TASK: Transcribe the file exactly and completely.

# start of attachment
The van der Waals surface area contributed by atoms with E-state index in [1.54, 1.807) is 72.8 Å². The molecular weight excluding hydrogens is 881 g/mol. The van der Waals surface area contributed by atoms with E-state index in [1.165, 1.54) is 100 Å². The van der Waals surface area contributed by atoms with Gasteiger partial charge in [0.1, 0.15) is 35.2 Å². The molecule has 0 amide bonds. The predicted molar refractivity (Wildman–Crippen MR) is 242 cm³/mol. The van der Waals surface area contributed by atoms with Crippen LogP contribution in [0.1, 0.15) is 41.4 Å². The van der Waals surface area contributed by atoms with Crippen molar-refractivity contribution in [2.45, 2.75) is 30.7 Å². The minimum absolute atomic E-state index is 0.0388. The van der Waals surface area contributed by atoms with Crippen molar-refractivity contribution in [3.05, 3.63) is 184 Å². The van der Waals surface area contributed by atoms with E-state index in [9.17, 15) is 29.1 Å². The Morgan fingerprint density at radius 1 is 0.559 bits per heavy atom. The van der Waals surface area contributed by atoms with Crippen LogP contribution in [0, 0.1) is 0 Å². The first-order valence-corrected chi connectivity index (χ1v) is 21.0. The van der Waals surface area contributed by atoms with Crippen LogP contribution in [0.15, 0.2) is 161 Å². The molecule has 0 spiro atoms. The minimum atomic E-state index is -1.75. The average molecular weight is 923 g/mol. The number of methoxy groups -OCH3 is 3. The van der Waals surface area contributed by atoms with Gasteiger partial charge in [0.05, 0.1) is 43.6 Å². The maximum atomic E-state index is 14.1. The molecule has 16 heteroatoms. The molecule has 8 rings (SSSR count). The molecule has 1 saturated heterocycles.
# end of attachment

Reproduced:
The van der Waals surface area contributed by atoms with E-state index in [1.54, 1.807) is 72.8 Å². The molecular weight excluding hydrogens is 881 g/mol. The van der Waals surface area contributed by atoms with E-state index in [1.165, 1.54) is 100 Å². The van der Waals surface area contributed by atoms with Gasteiger partial charge in [0.1, 0.15) is 35.2 Å². The molecule has 0 amide bonds. The predicted molar refractivity (Wildman–Crippen MR) is 242 cm³/mol. The van der Waals surface area contributed by atoms with Crippen LogP contribution in [0.1, 0.15) is 41.4 Å². The van der Waals surface area contributed by atoms with Crippen molar-refractivity contribution in [2.45, 2.75) is 30.7 Å². The minimum absolute atomic E-state index is 0.0388. The van der Waals surface area contributed by atoms with Crippen molar-refractivity contribution in [3.05, 3.63) is 184 Å². The van der Waals surface area contributed by atoms with E-state index in [9.17, 15) is 29.1 Å². The Morgan fingerprint density at radius 1 is 0.559 bits per heavy atom. The van der Waals surface area contributed by atoms with Crippen LogP contribution in [0, 0.1) is 0 Å². The first-order valence-corrected chi connectivity index (χ1v) is 21.0. The van der Waals surface area contributed by atoms with Crippen LogP contribution in [0.15, 0.2) is 161 Å². The molecule has 0 spiro atoms. The minimum atomic E-state index is -1.75. The average molecular weight is 923 g/mol. The number of methoxy groups -OCH3 is 3. The van der Waals surface area contributed by atoms with Gasteiger partial charge in [0.05, 0.1) is 43.6 Å². The maximum atomic E-state index is 14.1. The molecule has 16 heteroatoms. The molecule has 8 rings (SSSR count). The molecule has 1 saturated heterocycles.